A systematic review of second-line controller combination therapy options for the management of asthma
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First-line controller combination therapy for the management of asthma is a low-dose inhaled corticosteroid (LD-ICS) + a long-acting β-agonist (LABA), and second-line options are a LD-ICS + a leukotriene receptor antagonist (LTRA), LD-ICS + sustained-release theophylline (SR-T), and a medium-/high-dose ICS (HD-ICS).
The purpose of this review is to assess the various second-line combination therapy options for the management of asthma.
We systematically reviewed randomized controlled trials (RCTs) in adult patients with asthma, extracting and synthesizing data from eligible articles on study design, duration, randomization, blinding, withdrawal, run-in period, type of analysis, and names and doses of drugs. The primary outcome measure was change in percentage predicted forced expiratory volume in 1 second (% FEV1), and the secondary outcome was frequency of asthma exacerbations.
Nine RCTs (three blinded and six open-label trials) were selected for the review. One study investigated LD-ICS + LTRA compared with HD-ICS, two studies investigated LD-ICS + SR-T compared with HD-ICS, and five studies investigated LD-ICS + LTRA compared with LD-ICS + SR-T. Only one of the nine RCTs compared all treatment options as mentioned in Global Initiative for Asthma (GINA) guidelines. Seven RCTs examined the primary outcome (change in % FEV1). No significant difference was observed (four RCTs; % FEV1) between LD-ICS + LTRA and LD-ICS + SR-T, but one RCT reported better clinical improvement with LD-ICS + LTRA than with LD-ICS + SR-T (% FEV1). Likewise, similar clinical effects (two RCTs) were observed between LD-ICS + SR-T and HD-ICS, one based on % FEV1 and the other based on exacerbation improvement. One RCT concluded that LD-ICS + LTRA was an effective and well-tolerated alternative to HD-ICS (exacerbation improvement). LD-ICS + LTRA resulted in greater clinical improvement when comparing all second-line treatment options in one RCT (% FEV1 and exacerbation improvement). All nine studies had a high risk of bias according to a modified Cochrane risk-of-bias tool for quality assessment of RCTs.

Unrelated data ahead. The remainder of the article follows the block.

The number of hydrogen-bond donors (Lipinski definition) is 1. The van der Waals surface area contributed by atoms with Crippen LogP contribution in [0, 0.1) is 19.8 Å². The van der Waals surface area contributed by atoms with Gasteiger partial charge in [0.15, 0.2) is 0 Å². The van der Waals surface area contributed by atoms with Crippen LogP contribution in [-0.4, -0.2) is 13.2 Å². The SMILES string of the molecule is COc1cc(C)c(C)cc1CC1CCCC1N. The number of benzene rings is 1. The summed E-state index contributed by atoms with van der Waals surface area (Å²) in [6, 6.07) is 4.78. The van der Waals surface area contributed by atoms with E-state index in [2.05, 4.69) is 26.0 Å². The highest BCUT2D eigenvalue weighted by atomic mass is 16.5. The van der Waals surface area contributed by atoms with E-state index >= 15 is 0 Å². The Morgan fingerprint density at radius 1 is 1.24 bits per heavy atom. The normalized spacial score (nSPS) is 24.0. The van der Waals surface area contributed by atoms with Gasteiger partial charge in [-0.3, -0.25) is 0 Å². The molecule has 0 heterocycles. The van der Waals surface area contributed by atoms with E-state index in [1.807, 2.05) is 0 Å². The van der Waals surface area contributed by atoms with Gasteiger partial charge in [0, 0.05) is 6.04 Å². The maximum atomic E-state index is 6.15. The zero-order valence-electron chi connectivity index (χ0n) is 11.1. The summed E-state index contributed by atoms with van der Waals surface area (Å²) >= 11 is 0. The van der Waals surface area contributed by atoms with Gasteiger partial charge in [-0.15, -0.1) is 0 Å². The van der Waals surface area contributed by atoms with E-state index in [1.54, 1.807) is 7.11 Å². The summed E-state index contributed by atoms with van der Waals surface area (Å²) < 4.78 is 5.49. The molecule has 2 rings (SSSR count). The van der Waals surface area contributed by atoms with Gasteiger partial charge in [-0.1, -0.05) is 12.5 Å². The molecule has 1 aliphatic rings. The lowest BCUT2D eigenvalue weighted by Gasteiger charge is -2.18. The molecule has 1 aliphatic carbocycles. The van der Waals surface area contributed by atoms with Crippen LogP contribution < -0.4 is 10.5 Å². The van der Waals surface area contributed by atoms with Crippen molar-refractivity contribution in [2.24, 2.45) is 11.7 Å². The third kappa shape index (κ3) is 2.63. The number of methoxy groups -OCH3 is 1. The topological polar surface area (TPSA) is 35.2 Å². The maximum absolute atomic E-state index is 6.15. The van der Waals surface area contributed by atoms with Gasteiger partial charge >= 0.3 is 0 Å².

Existing RCTs provide low-quality evidence of the superiority of second-line controller options for asthma management. This systematic review recommends that clinically relevant, stringently designed RCTs with appropriate sample sizes and durations are conducted to identify the best second-line controller option.
Compliance with ethical standards
Conflict of interest
MGR, SPA, RA, AA, JGB have no conflicts of interest that are directly relevant to the content of this article.
No sources of funding were used to conduct this study or prepare this manuscript.
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